Top 5 Mistakes Startups Should Avoid When Pitching To Investors
In order to raise funds, startups must acquire a deep understanding of the factors of assessment and expectations each investor has before attempting to pitch their business plans. A business pitch is a way startups ask investors or venture capitalists for the funding to sustain or expand their business. Most budding entrepreneurs are completely new to this process, and therefore, make preventable mistakes when pitching and presenting their ideas. Investors have a limited time to give startups, so first impressions are everything. We have compiled a list of mistakes to avoid if you are an entrepreneur seeking funds from investors.
Mistake 1 – Asking investors to sign an NDA
Most investors won’t sign a non-disclosure agreement or an NDA. They aren’t interested in stealing your ideas or developing it themselves. They come across hundreds of thousands of deals and only desire a return on their money. If you want to keep your idea highly confidential, it is better not to seek investors as asking to sign an NDA will show that you are inexperienced and lessen your chances for funding opportunities.
Execution is everything. You should be confident about your idea as well as your business plan. There are chances that your idea might be similar to another startup the investor is considering. Your team, your business plan, and your execution capabilities are often more important than the idea itself. It is the way you sell your product to the investor that is most influential.
“I and no other VC will sign an NDA as we look at many deals, sometimes in the same sector and can’t be conflicted. I also recommend for your benefit that you don’t ask other VCs to sign one.” – Alexander Jarvis, Venture capitalist
Mistake 2 – Showing high valuations
When pitching your startup, you should know your worth. Giving too high of a value to your business can negatively affect your negotiations. You shouldn’t go overboard; proper research on how to value your business and make financial projections is vital. If your valuation is too high, venture capitalists will think you lack business-savviness. Investors are looking for sustainable businesses with realistic growth projections that are knowledgeable about the market.
It is also advisable not to begin the presentation with valuations. Wait for the investors to begin the discussion and then dive in. If you start it early, you will risk the termination of negotiations.
“You want to be defending a high valuation provided it is still fair and reasonable and representative of the true value of the company, but you don’t want to be arguing such a high valuation that it becomes unattractive as an investment opportunity.” – Jack Delosa, Founder of The Entourage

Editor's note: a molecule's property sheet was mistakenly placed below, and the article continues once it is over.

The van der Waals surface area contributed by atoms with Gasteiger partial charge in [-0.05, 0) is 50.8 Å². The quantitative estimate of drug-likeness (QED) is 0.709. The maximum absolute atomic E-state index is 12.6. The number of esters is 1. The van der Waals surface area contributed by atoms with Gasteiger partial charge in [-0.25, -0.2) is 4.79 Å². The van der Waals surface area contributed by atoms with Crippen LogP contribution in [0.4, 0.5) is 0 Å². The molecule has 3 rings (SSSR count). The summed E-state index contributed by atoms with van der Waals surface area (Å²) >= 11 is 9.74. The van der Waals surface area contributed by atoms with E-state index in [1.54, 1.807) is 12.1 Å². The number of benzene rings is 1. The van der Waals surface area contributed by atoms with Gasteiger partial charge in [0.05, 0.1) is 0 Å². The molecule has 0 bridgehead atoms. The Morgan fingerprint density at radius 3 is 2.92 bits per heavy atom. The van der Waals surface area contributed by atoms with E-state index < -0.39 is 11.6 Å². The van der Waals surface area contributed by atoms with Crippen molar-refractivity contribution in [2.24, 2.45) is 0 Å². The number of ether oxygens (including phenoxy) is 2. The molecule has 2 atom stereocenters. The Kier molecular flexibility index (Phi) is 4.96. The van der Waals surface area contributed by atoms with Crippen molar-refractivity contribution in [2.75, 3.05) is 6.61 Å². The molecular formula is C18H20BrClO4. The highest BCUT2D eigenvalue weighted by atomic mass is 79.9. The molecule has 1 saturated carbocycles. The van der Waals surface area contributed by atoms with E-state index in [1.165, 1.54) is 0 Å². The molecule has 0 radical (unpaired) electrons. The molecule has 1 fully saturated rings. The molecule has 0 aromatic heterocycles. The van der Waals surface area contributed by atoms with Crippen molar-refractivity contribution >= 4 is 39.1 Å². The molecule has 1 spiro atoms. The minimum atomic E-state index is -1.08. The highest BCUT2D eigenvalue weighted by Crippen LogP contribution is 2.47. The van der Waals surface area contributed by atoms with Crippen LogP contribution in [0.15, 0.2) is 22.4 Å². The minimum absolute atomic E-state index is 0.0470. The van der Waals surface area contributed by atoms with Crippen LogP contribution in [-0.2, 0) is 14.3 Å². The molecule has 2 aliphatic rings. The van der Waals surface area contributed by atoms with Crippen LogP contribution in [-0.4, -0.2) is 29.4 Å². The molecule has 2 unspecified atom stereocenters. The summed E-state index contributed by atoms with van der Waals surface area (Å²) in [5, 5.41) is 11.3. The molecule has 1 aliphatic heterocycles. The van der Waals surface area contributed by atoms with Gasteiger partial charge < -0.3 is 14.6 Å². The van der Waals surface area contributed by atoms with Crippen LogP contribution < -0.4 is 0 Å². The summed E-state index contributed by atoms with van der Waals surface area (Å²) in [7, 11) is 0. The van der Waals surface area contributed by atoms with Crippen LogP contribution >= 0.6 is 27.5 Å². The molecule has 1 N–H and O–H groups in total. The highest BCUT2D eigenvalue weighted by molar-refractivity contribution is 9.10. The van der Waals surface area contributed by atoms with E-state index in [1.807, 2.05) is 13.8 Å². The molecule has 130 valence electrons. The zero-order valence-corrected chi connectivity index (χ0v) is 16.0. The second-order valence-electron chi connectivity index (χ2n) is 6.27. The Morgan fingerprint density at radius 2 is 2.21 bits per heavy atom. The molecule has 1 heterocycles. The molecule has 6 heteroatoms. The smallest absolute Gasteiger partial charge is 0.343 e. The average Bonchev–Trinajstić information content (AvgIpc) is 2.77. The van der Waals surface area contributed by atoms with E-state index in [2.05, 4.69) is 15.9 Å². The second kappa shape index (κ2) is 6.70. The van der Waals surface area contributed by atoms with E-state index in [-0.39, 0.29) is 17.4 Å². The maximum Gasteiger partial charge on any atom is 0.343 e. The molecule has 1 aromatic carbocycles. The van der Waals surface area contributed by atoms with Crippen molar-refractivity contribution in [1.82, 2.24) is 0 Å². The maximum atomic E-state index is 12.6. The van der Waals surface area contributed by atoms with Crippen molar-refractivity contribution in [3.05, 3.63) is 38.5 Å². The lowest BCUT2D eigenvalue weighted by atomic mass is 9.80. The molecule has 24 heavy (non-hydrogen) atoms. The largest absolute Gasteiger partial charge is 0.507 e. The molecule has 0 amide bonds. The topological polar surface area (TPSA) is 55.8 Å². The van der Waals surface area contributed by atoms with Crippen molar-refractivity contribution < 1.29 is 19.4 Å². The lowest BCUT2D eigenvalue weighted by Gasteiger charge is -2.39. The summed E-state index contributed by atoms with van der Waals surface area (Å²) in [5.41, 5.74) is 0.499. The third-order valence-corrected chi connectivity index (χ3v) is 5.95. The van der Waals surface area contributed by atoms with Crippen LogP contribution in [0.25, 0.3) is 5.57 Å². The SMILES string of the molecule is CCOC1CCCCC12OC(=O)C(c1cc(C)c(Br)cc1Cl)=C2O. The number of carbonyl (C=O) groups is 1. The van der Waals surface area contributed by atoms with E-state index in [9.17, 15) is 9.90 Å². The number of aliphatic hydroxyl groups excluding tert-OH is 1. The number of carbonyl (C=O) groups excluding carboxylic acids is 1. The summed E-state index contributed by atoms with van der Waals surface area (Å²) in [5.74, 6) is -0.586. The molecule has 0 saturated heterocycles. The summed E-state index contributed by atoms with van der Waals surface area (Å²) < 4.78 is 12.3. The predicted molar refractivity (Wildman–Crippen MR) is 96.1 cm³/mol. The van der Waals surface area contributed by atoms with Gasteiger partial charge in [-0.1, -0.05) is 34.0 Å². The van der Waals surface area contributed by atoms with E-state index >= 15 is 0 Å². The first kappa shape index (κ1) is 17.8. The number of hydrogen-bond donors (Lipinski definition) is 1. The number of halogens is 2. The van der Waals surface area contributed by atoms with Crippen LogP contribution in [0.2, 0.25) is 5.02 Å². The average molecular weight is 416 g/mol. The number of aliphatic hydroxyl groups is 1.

Mistake 3 – Having a long presentation
Don’t waste your time creating a long business plan or presentation. Most busy investors don’t have time to listen to a lengthy presentation. Too much information can compromise quality, so it is better to cut unnecessary portions. A good pitch should be short, crisp, and effective. No more than 20 minutes is needed.
You can put together the presentation with a few slides which comprise of your business idea, product overview, your go-to-market strategy, financial projections, how you will contribute to solving customers’ problems. You need to lay emphasis on how you will create value for your business.
“You have a very short amount of time to make a first impression. If you’ve got a long rambling slide deck…you’re done” – Naval Ravikant, Co-founder of AngelList
Mistake 4 – Not researching the investor
It is crucial to gain information about the investor’s background, interests, and affiliations. By showing investors that you know about their background and the companies they have invested in, you can establish a good impression on them.
You should be specific about the investors you are interacting with. Gather information about the industries or sectors they invest in. Some investors are tech-focused, while some lay stress on social impact. Find out what interests them. By conducting proper research, you will be able to get a pitch ready that fulfills their expectations.
“Do your research and know about your investor who you are pitching to. Your actual business idea is what you will be judged on, but before you’ve even got into the nuts and bolts of it, you need to demonstrate how well you know the investor in front of you.” – James Caan CBE, CEO of Hamilton Bradshaw Private Equity
Mistake 5 – Not emphasizing on the team
A startup’s team is in a growing phase but is one of the most important factors for investors to assess its long-term feasibility. The angel investors and venture capitalists are interested in knowing whether the goals of everyone in the team are aligned and how team’s track record can help drive the success of your venture.
An entrepreneur should build a team that comprises of people who are experienced and have the requisite skill set to take the company ahead. If the team is not dynamic and lacks the passion in your offerings, the chances of failure increases irrespective of how your idea is. Investors look for startups that can create a team bringing life to the idea and executing it successfully.
“No matter how brilliant your mind or strategy, if you’re playing a solo game, you’ll always lose out to a team” – Reid Hoffman, Co-founder of LinkedIn
Entrepreneurs have to put a lot of work into making pitches and getting funding. They need to stay patient and continue working towards getting the perfect investor.
A winning pitch takes time to prepare, and master and sometimes even the most successful entrepreneurs commit mistakes in their business communication. By having a well-prepared presentation considering the above points, a well-outlined executive summary and an engaging speech, you can get the perfect pitch ready and impress investors.